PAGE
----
In February 2009, the government of the United States updated an existing anti-subsidy investigation.



  • 0 harmful
  • 1 neutral
  • 0 liberalising


In addition to the sources hyperlinked in the description above, data on the petitioners and their claims were obtained directly from the petition. Several other documents related to the investigation may be reached at and

Inception date: No inception date


In a petition filed on January 26, 2009, a U.S. firm seeks the imposition of countervailing duties on imports of Ni-resist piston inserts imported from Argentina and Korea. While the Department of Commerce has reached a affirmative determination with regard to Argentina, it has also reached a negative determination in its investigation of imports from Korea.
The product in question consists of alloyed cast iron rings, with or without a sheet metal cooling channel pressed and welded into the interior of the insert, normally used in aluminum pistons for diesel engines to improve the wear resistance and working life of the piston.
The petitioner identified various subsidies from which Argentine and Korean producers are alleged to benefit, but stated that 'information sufficient to calculate a precise ad valorem subsidy is not reasonably available to Petitioner.' The U.S. International Trade Commission (USITC) withheld data on U.S. imports of this product from its public statements in order to avoid disclosure of business proprietary information.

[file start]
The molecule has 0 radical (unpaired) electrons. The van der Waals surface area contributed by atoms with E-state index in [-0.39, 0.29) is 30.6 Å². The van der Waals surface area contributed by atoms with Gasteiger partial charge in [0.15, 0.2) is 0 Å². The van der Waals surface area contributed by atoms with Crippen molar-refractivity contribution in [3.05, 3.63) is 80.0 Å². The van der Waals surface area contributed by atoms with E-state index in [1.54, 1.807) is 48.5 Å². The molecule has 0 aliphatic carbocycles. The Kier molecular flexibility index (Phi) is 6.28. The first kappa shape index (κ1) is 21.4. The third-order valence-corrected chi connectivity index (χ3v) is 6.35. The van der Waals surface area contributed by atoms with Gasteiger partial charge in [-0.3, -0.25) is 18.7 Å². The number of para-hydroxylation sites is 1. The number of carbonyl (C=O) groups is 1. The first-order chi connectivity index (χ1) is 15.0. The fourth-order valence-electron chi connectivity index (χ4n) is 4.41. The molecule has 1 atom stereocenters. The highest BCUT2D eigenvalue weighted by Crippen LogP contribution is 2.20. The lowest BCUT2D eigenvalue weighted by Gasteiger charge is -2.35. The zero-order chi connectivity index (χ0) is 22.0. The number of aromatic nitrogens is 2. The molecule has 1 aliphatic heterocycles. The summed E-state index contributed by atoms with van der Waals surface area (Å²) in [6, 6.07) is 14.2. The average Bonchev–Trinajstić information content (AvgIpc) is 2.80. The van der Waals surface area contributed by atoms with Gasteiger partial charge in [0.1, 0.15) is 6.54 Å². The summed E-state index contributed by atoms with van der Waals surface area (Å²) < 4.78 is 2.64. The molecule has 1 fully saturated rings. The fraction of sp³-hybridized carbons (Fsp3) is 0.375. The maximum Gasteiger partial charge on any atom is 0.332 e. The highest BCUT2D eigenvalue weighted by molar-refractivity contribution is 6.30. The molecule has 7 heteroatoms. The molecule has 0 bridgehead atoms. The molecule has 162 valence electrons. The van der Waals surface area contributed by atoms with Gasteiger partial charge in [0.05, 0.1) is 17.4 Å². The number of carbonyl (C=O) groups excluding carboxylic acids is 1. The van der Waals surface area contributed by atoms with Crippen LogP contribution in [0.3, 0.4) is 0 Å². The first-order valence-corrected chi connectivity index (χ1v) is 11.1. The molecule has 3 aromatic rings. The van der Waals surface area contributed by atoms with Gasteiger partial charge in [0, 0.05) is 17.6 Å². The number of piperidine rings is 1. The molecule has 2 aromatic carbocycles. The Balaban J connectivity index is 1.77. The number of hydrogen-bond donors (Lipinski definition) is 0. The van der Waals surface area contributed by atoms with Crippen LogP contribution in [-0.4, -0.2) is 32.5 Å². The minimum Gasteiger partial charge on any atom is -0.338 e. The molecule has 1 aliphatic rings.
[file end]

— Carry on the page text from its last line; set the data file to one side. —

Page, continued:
This is the first time that a petition has been filed under the trade-remedy laws dealing with this product.
Under U.S. trade-remedy laws, CVD petitions are subject to a four-stage process: a preliminary injury determination by the USITC, the preliminary and final subsidy determinations by the International Trade Administration (ITA) of the Department of Commerce, and the USITC's final injury determination. The USITC's reached an affirmative decision in its preliminary determination on March 11, 2009. In a decision published on July 6, 2009, the ITA preliminarily determined the total estimated net countervailable subsidy rate in Argentina to be 5.42 percent ad valorem. In a separate decision published that same day, ITA found the countervailable subsidy rate in Korea to be de minimis. The ITA published its final affirmative determination for Argentina on September 18, 2009, and its final negative determination for Korea on September 21, 2009 (thus ending that investigation altogether). The USITC reached a negative final injury determination for Argentina on October 19, 2009.